Creation of charge on the issue of NCDs

Though the directions remain silent with respect to the nature of charge to be created by HFCs to back the debentures, but the applicability of the Act, 2013 brings in various complexities. After going through Section 71 of the Act, 2013 and the draft rules, dealing with debentures, what we understand is that NCDs cannot be issued unless it is secured by charge created on specific movable or immovable properties. Mostly, NBFCs issue NCDs secured by receivables and for obvious reasons. We typically cannot expect NBFCs to own a tangible asset. Now since the draft rules under Act, 2013 require charge to be on specific movable and immovable property, HFCs may have to create charge only on any movable or immovable property. This particular provision, which is still in the draft stage, if gets enforced then will impact harshly not only the HFCs but also the entire non-banking financial sector as a whole.

Private Placement of NCDs under Act, 2013

The draft rules of the Companies Act, 2013 with respect to the private placement of securities provides exemption to the NBFCs registered with the RBI from the provisions of Section 42 of the Act, 2013, which deals with the private placement of securities. Though the HFCs are NBFCs, but they are registered with NHB, thus they fall within the purview of Section 42.  The section lays elaborate provisions; some of them have been discussed below:

  • Maximum number of allottees is 50.
  • A company cannot come up with a fresh private placement unless allotment with respect to earlier offer or invitations has been made.
  • The companies are to allot the securities within 60 days from the date of receipt of application money.
  • The companies will not be able to make any advertisements in public that the company is coming out with private placement of securities.

If the company accepts any money in contravention of this section then the company, its directors and the promoters shall be liable with a penalty of Rs2 crore or the amount involved in the offer or invitation, whichever is higher. The company will also have to refund the money so collected within a period of 30 days of the order imposing the penalty.

As per the draft rules, the company will also require a special resolution for making an offer or inviting people for issuing securities through private placement. It also states the requirement of an offer document. The Directions, 2014 also talks about the offer document and specifically states that the same should contain the following - address of the Registered Office of the HFC, date of opening/ closing of the issue, maturity period, rate of interest and others. It also states that one single offer document will be valid for a period of not more than 6 months. The rules of the Act, 2013 are of course still in the draft stage and the actual text of finalised rules remains to be seen which is again round the corner.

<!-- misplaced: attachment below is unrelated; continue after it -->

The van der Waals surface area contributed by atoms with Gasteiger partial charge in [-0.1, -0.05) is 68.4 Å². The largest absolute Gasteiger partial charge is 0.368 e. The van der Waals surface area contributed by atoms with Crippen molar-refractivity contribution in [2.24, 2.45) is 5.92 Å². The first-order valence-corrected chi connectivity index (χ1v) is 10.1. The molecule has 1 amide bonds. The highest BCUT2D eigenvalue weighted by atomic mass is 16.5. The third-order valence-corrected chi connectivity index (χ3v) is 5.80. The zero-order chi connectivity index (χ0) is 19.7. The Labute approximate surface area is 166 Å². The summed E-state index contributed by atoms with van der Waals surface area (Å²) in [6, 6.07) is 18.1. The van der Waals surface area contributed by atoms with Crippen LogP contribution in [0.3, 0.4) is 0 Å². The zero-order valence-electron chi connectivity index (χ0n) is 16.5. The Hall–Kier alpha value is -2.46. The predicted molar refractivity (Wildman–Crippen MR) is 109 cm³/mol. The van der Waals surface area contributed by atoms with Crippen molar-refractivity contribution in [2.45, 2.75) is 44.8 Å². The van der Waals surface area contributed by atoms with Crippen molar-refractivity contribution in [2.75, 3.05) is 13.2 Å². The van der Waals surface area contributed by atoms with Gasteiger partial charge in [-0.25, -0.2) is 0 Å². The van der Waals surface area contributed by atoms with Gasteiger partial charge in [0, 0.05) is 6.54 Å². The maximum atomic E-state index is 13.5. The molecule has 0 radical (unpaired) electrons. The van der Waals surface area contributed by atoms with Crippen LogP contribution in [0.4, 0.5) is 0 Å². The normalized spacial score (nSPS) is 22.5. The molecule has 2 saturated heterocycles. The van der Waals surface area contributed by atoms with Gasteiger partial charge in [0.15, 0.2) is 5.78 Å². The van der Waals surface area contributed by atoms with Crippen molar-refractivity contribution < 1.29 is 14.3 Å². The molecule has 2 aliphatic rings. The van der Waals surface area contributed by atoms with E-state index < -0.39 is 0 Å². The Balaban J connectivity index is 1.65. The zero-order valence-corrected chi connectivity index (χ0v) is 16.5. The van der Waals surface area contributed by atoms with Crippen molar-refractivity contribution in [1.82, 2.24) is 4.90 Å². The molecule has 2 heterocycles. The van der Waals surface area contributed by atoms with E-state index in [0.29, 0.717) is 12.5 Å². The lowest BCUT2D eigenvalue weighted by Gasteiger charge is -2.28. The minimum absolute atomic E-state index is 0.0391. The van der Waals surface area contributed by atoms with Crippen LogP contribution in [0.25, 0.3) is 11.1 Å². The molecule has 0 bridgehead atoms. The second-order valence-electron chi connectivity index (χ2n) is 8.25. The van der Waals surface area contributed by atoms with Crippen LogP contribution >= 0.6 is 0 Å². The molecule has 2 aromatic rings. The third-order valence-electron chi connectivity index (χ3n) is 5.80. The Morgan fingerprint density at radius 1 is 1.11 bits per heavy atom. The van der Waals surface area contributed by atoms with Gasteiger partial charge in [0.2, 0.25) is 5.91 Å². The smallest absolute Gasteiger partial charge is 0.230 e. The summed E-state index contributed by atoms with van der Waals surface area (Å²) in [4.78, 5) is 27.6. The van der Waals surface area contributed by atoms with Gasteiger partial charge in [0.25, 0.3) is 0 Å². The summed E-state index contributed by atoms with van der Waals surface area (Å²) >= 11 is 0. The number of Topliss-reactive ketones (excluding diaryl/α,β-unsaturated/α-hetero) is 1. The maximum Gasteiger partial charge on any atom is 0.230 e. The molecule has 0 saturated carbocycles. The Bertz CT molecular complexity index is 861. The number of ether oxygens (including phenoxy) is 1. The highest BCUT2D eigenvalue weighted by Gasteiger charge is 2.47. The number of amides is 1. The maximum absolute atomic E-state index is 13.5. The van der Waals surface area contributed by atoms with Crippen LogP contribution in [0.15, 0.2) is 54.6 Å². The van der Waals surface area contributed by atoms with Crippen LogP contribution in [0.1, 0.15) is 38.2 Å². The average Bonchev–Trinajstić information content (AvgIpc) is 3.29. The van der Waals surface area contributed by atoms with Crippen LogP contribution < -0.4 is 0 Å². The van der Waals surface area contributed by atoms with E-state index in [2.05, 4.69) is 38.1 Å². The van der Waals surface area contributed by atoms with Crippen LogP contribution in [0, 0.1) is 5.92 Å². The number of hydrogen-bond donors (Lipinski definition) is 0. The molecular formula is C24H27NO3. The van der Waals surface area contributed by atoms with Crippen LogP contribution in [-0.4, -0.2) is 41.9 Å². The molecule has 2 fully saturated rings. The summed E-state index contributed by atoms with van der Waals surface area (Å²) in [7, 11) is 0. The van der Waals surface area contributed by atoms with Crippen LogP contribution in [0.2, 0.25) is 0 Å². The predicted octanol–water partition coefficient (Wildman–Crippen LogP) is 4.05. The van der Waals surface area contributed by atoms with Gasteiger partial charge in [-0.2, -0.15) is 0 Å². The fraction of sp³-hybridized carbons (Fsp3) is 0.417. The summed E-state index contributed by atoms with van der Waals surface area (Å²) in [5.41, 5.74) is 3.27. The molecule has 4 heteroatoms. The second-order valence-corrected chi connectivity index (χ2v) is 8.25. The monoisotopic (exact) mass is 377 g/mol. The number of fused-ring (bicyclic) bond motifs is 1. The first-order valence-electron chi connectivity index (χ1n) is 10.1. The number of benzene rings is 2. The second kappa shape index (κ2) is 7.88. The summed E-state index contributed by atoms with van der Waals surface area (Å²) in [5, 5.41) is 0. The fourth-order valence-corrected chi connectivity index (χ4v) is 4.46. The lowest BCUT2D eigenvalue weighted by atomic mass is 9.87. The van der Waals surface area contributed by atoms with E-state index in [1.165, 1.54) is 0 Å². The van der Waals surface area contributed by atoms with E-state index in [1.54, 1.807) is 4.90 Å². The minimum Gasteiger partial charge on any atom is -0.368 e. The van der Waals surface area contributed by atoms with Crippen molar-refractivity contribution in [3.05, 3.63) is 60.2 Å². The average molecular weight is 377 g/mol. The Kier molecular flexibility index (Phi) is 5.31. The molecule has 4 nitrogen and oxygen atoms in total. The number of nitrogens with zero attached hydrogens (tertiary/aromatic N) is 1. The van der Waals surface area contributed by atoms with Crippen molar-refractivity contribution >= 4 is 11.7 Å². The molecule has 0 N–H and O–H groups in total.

Given the little room provided by the Act, 2013 to raise funds through NCDs, March 2014 Directions will hardly create any impact on the HFCs’ fund raising through NCDs, both privately and publicly. Instead of concentrating on these directions, they should be more concerned with the bigger problem that they are likely to face in terms of fund raising once the Act, 2013 gets enforced. Needless to say this is a beacon for innovative instruments.

(Abhirup Ghosh is research analyst at Vinod Kothari & Company)


On your marks, get set and GO! With the Datsun

Divya and Bapoo Malcolm spent Sunday afternoon at Nissan showroom in Worli, Mumbai to take a look at Datsun GO, the new car

Enter the Micra, Nissan’s very own wonder kid, and keep the Superman inside you on the ready. With the right side of your vision blinkered, you would need all your super hero powers to negotiate your way through traffic. The steering wheel is so much to the right that even if someone were to touch the bonnet of your car, you would not notice it.


Next stop, the Datsun Go was thus a big relief. Superman could go back to being Clark Kent. He got a near panoramic view of the traffic ahead and to the side. There it was, trying to woo the Indian middle class with its powder blue sheen, a la Maruti in the 1980s. And that’s what it was: an upgrade, by many notches, of the Maruti of those times.


It is as much endowed as lacking.  No air bags, a light body but a functional car at Rs3 lakh plus on road. Enough for mommy to go shopping for groceries. But please stick to the city in this baby. Shabana Azmi had once famously said that the Maruti is for women. So is the Go. More so.


Over to the macho husband…


The wife has had her say above. Notice the femme stuff? All colour and shopping! With Shabana to boot. For God’s sake, you are testing a car, not buying a hand-bag.


True, the Micra is vision impaired. The Go goes. With a 1,200 cc Renault-Nissan under the hood, it is peppy.  It handles well. The gearing ratio is good for city drives. It feels like the driver is in total control. And that’s a big plus.


The engine ticks over fairly smoothly. Torque at 104/4,000 is adequate. The petrol engine is said to deliver a “mileage” (or kilometrage?) of over 20 kms per litre. Maybe. But all such tests are highly controlled, so a couple of kilos here and there, in daily use, need the Nelson eye. One must remember that Nissan and Renault are co-makers of these engines. And Renault rules the roost in F1.